Published: 2002

Some intellectual sciences were developed as a direct result of Muslims needs to fulfill the rituals and duties of worship. Performing formal prayers, fasting as well as other Islamic duties requires that Muslim faces and visit Ka’ba, the house of Abraham in Mecca. This is known as “Qibla.” To find Qibla from any part of the globe, Muslims invented the compass and developed the sciences of geography and geometry.

Furthermore, fulfillment of the former prayer and fasting also require knowing the times of each duty. Because the prayer and fasting times are marked by an astronomical phenomenon, the science of astronomy underwent a major development. For example, the Muslim’s first prayer of the day starts at dawn. Because dawn for each part of the globe is different, a timetable system good for all parts of the globe was invented. Similarly, the second prayer begins at noon, the third prayer starts exactly afternoon, the fourth prayer begins just after sunset and the final prayer time is at dusk. Timetables marking prayer times for each region of the globe flooded the Muslim world in fulfillment of their faith. 

Another major Muslim duty that was a key to developing astronomy further was the determination of the beginning and the ending of the lunar months for fasting, pilgrimage and the Islamic holidays. These events and much more are marked by certain days of the months of the lunar calendar. For example, Ramadan is the 9th month of the lunar calendar. Pilgrimage to Mecca starts in the first of Thu al Hijjah (the 11th month) and lasts for ten days ending in the Great Feast of Sacrifice.

Maragha Observatory, 1257 CE. Directed by Nasir al-Din al-Tusi


The duty of the Pilgrimage to Mecca, that each Muslim must make at least once in his or her lifetime, is directly responsible for the development of the science of geography. Muslims from as far as Malaysia and Indonesia, from Europe and Africa, found their ways to Mecca. Arab pilots and the wealth of geographical maps and books developed in the period from the 6th century to the 15th century, were the engine from which the European discoveries of the 15th century were made. Ibn Battutah’s 14th century masterpieces provided a detailed view of the geography of the ancient world.

As in the other sciences, astronomers in the Muslim lands built upon and greatly expanded earlier traditions. At the House of Knowledge founded in Baghdad by the Abbasid caliph Mamun, scientists translated many texts from Sanskrit, Pahlavi or Old Persian, Greek and Syriac into Arabic, notably the great Sanskrit astronomical tables and Ptolemy’s astronomical treaties, the Almagest. Muslim astronomers accepted the geometrical structure of the universe that was expounded by Ptolemy. He stated that the earth rests motionless near the center of a series of eight spheres which encompass it but then faced the problem of reconciling the theoretical model with Aristotelian physics and physical realities derived from observation.

Some of the most impressive efforts to modify Ptolemaic theory were made at the observatory founded by Nasir al-Din Tusi in 1257 at Maragha in northwestern Iran. His work was continued by his successors at Tabriz and Damascus. Later, with the assistance of Chinese colleagues, Muslim astronomers worked out planetary models that depended solely on combinations of uniform circular motions.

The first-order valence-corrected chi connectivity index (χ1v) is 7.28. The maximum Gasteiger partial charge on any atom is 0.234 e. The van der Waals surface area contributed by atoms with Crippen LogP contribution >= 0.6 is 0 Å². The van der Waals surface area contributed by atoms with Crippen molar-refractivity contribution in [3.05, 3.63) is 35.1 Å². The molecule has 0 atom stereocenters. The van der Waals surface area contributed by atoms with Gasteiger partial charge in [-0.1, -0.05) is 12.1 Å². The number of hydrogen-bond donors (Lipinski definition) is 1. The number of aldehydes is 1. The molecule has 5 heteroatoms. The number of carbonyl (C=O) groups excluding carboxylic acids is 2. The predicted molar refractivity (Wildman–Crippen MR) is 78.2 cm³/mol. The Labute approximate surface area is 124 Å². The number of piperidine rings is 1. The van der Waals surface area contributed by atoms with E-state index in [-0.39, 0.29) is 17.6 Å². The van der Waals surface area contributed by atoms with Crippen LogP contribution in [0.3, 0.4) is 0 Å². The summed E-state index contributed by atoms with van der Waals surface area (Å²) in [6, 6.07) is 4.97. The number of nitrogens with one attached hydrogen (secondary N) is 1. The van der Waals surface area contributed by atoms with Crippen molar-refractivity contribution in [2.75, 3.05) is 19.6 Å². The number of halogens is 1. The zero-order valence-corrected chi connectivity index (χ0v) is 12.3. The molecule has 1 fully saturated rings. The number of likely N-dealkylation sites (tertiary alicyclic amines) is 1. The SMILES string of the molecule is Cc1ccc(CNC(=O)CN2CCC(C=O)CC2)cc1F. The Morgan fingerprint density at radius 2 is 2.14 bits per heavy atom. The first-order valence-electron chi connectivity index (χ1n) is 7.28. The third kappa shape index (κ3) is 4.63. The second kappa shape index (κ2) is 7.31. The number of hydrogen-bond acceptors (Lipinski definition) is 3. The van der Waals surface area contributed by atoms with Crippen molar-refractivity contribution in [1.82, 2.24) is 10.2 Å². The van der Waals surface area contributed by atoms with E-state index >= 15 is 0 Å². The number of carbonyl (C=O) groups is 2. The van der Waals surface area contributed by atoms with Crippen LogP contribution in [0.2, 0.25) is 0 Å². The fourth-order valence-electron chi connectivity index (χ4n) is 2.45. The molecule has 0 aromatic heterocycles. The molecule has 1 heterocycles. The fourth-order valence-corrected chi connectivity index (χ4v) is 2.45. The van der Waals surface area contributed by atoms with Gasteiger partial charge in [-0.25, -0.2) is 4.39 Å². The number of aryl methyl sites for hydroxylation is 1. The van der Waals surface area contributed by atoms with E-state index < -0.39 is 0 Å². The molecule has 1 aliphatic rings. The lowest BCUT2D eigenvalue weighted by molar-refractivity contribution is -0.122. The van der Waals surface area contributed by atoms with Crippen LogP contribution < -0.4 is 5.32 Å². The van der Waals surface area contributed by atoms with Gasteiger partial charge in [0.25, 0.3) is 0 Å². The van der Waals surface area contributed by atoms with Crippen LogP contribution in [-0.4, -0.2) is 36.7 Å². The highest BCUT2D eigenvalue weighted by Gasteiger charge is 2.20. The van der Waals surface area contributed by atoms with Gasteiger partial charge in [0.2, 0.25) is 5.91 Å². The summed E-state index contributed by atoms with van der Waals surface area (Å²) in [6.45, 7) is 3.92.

The astronomical tables compiled at Maragha served as a model for later Muslim astronomical efforts. The most famous imitator was the observatory founded in 1420 by the Timurid Prince, Ulughbeg at Samarkand in Central Asia, where the astronomer Ghiyath al-Din Jamshid al-Kashi worked out his own set of astronomical tables. He used sections on diverse computations and eras, the knowledge of time, the course of the stars, and the position of the fixed stars to determine his tables. Essentially Ptolemaic, these tables have improved parameters and structure as well as additional material on the Chinese Uighur-calendar. They were widely admired and translated even as far away as England, where John Greaves, professor at Oxford, called attention to them in 1665.

An example of a Muslim astronomer was Abu Rayhan Muhammad ibn Ahmad al-Biruni (973 – 1048), who was a Persian Muslim polymath of the 11th century. His experiments and discoveries were as significant and diverse as those of Leonardo da Vinci or Galileo.

Abu Rayhan Muhammad ibn Ahmadal-Biruni (973 – 1048) five hundred years before the Renaissance. Al-Biruni was well-known in the Muslim world. He was a scientist, an anthropologist, an astronomer, an astrologer, an encyclopedist, mathematician, pharmacist, philosopher, and historian. George Sarton, the father of the history of science, described al-Biruni as:

“One of the very greatest scientists of Islam, and, all other considered, one of the greatest of all times.” – George Sarton, Introduction to the History of Science, Vol. 1, p. 707

A. I. Sabra desribed al-Biruni as:
“One of the great scientific minds in all of history.” – A. I. Sabra, Ibn al-Haytham, Harvard Magazine, September-October 2003.

Al-Biruni also commented on the eclipse of the moon. There is a crater on the moon named after him. Encyclopedia Britannica said this about al Biruni:
“…in full Abu ar-Rayhan Muhammad ibn Ahmad al-Biruni Persian scholar and scientist, one of the most learned men of his age and an outstanding intellectual figure….Possessing a profound and original mind of encyclopaedic scope, al-Biruni was conversant with Turkish, Persian, Sanskrit, Hebrew, and Syriac in addition to the Arabic.”

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